Through discussions, much reading, and writing, I sharpen my mind about the state of the earth. More and more I come to the conclusion that it is almost impossible to be sustainable.
In other words, sustainability sucks when embedded in a growth-driven economy.
But as one of my current sources of inspiration Thomas Rau says: “Let’s do what is necessary, not what is feasible.”
This article is a bit more negative in tone than my other articles but is a way to deepen my thoughts, and hopefully yours, and to keep or regain hope.
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Table of contents
The economy we live in is growth-driven. When we become more efficient, consumption gets cheaper. In an economy based on unlimited growth, we consume more and waste more. This ongoing process will always hurt the environment.
The devaluation of the word sustainability
Regularly, I have discussions with my son about sustainability. He admires Richard Branson’s entrepreneurship, but then he learned that I thought Branson’s space travel was ridiculous.
After thinking about it, he agreed with me. That space trip made no sense. “But Mom, Branson also does a lot for the environment and is concerned with sustainability!”
At that point I got angry. How can someone pollute space, squander an enormous amount of fuel and materials, and still say that sustainability is important to him? Ridiculous.
Most technological solutions are not sustainable
I already expressed some of my doubts in my article about the relationship between sustainability and technological innovations. People take little effort towards sustainability because they think technology will solve all problems.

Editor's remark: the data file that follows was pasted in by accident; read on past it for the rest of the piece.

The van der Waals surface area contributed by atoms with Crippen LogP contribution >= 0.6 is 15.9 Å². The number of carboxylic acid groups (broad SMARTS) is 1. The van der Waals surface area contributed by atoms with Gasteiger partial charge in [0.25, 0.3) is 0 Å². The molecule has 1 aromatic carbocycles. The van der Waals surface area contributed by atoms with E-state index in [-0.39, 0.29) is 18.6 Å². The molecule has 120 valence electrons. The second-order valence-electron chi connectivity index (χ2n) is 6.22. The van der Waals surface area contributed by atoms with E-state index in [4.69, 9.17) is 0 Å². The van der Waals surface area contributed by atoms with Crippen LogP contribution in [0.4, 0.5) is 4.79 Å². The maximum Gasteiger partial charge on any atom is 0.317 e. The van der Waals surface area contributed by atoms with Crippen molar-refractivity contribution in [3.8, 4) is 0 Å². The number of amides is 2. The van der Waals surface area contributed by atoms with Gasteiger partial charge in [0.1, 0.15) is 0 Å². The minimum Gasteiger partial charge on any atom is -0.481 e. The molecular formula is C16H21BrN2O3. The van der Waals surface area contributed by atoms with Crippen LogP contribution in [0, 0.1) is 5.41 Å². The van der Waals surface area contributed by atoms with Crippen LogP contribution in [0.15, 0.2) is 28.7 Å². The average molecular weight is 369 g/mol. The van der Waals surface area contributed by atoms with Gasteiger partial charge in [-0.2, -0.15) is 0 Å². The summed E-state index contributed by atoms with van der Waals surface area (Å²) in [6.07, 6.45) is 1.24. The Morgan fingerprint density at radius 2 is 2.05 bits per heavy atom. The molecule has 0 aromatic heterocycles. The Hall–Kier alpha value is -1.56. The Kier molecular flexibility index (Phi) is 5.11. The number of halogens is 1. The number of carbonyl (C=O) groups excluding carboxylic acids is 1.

However, new solutions cause new problems. ICT was introduced as a technological solution to solve all the world’s problems. As it turns out, ICT only adds to the problems.
Moreover, there are many more technological ‘solutions’ that rarely keep their promises. Nuclear power, alternative animal feed, and lab food are examples of technological ‘solutions’ I don’t trust.
As much as I dislike greenwashing.
Greenwashing is lurking
Many companies are piggybacking on the green wave and supposedly make a good impression with their sustainable approach.
C&A Spain sells organic cotton clothing and offers its customers a paper carrier bag at the checkout. In the meantime, the entire store is full of plastic decorations and plastic clothing on plastic hangers, with that one rack of organic cotton dwarfing insignificance.
MacDonald’s is exaggerating its sustainable approach by drawing attention to its paper placemats and paper cups and plates. Not a word about the unhealthy food and the animal-unfriendly treatment of the livestock used for the burgers.
Not to mention the companies that do nothing sustainable, but do state on their packaging that the product is 100% natural and contributes to our health.
I warned you, this article will not portray my optimistic side. 🙂
A narrow view leads nowhere
On a website, I read this: “Even crappy stuff can be sustained for a really long time” (Source: Resilience). That article was one of the sources that led me to mine, and is mainly about the devaluation of the word itself.